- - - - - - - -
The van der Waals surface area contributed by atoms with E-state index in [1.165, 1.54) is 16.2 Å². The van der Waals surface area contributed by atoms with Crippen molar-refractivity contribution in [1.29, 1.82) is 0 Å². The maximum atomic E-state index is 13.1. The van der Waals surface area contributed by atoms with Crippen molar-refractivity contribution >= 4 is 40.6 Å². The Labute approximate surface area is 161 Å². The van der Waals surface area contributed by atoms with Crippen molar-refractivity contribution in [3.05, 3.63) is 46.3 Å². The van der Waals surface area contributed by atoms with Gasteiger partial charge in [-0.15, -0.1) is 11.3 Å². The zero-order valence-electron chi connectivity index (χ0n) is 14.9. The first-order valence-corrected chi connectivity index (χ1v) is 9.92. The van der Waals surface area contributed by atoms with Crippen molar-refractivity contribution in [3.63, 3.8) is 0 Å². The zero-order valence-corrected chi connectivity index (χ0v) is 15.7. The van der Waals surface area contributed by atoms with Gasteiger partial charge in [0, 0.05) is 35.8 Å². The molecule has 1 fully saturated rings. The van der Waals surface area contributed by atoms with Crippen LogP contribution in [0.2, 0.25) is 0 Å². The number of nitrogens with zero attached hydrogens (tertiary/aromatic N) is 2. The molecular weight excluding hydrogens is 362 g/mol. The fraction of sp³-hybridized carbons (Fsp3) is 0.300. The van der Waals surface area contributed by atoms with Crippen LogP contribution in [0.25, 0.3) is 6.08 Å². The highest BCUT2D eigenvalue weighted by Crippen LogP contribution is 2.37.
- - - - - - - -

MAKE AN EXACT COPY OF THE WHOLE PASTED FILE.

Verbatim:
The van der Waals surface area contributed by atoms with E-state index in [1.165, 1.54) is 16.2 Å². The van der Waals surface area contributed by atoms with Crippen molar-refractivity contribution in [1.29, 1.82) is 0 Å². The maximum atomic E-state index is 13.1. The van der Waals surface area contributed by atoms with Crippen molar-refractivity contribution >= 4 is 40.6 Å². The Labute approximate surface area is 161 Å². The van der Waals surface area contributed by atoms with Crippen molar-refractivity contribution in [3.05, 3.63) is 46.3 Å². The van der Waals surface area contributed by atoms with Gasteiger partial charge in [-0.15, -0.1) is 11.3 Å². The zero-order valence-electron chi connectivity index (χ0n) is 14.9. The first-order valence-corrected chi connectivity index (χ1v) is 9.92. The van der Waals surface area contributed by atoms with Crippen molar-refractivity contribution in [3.63, 3.8) is 0 Å². The zero-order valence-corrected chi connectivity index (χ0v) is 15.7. The van der Waals surface area contributed by atoms with Gasteiger partial charge in [0, 0.05) is 35.8 Å². The molecule has 1 fully saturated rings. The van der Waals surface area contributed by atoms with Crippen LogP contribution in [0.2, 0.25) is 0 Å². The number of nitrogens with zero attached hydrogens (tertiary/aromatic N) is 2. The molecular weight excluding hydrogens is 362 g/mol. The fraction of sp³-hybridized carbons (Fsp3) is 0.300. The van der Waals surface area contributed by atoms with Crippen LogP contribution in [0.25, 0.3) is 6.08 Å². The highest BCUT2D eigenvalue weighted by Crippen LogP contribution is 2.37.